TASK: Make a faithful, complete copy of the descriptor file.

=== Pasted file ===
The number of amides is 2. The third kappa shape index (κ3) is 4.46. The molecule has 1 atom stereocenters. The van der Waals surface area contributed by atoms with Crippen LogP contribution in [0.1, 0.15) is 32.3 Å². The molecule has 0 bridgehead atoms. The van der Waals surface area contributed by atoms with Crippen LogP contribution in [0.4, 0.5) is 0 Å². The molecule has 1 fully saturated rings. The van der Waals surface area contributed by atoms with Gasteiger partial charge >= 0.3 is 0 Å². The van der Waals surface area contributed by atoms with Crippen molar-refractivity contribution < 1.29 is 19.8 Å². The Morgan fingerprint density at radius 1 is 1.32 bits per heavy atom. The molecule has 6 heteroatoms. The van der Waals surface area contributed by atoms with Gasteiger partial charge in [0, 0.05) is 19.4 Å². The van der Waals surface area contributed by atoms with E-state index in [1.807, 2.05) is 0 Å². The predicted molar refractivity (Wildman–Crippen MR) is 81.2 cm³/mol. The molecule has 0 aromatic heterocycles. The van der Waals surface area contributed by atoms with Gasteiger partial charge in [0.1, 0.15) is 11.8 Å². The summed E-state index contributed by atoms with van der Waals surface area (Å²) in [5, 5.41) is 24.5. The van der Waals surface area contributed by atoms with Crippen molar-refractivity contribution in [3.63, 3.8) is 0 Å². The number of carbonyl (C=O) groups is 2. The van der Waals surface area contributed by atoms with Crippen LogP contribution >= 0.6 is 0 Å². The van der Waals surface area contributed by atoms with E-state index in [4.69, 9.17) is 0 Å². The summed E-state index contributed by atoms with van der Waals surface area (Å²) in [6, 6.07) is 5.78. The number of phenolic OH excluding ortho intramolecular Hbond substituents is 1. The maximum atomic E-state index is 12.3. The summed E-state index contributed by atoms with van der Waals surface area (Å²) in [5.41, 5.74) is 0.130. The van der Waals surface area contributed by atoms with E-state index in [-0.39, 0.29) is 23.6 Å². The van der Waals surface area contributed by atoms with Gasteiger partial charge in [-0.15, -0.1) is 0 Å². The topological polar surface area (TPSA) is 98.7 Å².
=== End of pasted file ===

The number of amides is 2. The third kappa shape index (κ3) is 4.46. The molecule has 1 atom stereocenters. The van der Waals surface area contributed by atoms with Crippen LogP contribution in [0.1, 0.15) is 32.3 Å². The molecule has 0 bridgehead atoms. The van der Waals surface area contributed by atoms with Crippen LogP contribution in [0.4, 0.5) is 0 Å². The molecule has 1 fully saturated rings. The van der Waals surface area contributed by atoms with Gasteiger partial charge >= 0.3 is 0 Å². The van der Waals surface area contributed by atoms with Crippen molar-refractivity contribution < 1.29 is 19.8 Å². The Morgan fingerprint density at radius 1 is 1.32 bits per heavy atom. The molecule has 6 heteroatoms. The van der Waals surface area contributed by atoms with Gasteiger partial charge in [0, 0.05) is 19.4 Å². The van der Waals surface area contributed by atoms with E-state index in [1.807, 2.05) is 0 Å². The predicted molar refractivity (Wildman–Crippen MR) is 81.2 cm³/mol. The molecule has 0 aromatic heterocycles. The van der Waals surface area contributed by atoms with Gasteiger partial charge in [0.1, 0.15) is 11.8 Å². The summed E-state index contributed by atoms with van der Waals surface area (Å²) in [5, 5.41) is 24.5. The van der Waals surface area contributed by atoms with Crippen molar-refractivity contribution in [3.63, 3.8) is 0 Å². The number of carbonyl (C=O) groups is 2. The van der Waals surface area contributed by atoms with Crippen LogP contribution >= 0.6 is 0 Å². The van der Waals surface area contributed by atoms with E-state index in [4.69, 9.17) is 0 Å². The summed E-state index contributed by atoms with van der Waals surface area (Å²) in [6, 6.07) is 5.78. The number of phenolic OH excluding ortho intramolecular Hbond substituents is 1. The maximum atomic E-state index is 12.3. The summed E-state index contributed by atoms with van der Waals surface area (Å²) in [5.41, 5.74) is 0.130. The van der Waals surface area contributed by atoms with E-state index in [-0.39, 0.29) is 23.6 Å². The van der Waals surface area contributed by atoms with Gasteiger partial charge in [-0.15, -0.1) is 0 Å². The topological polar surface area (TPSA) is 98.7 Å².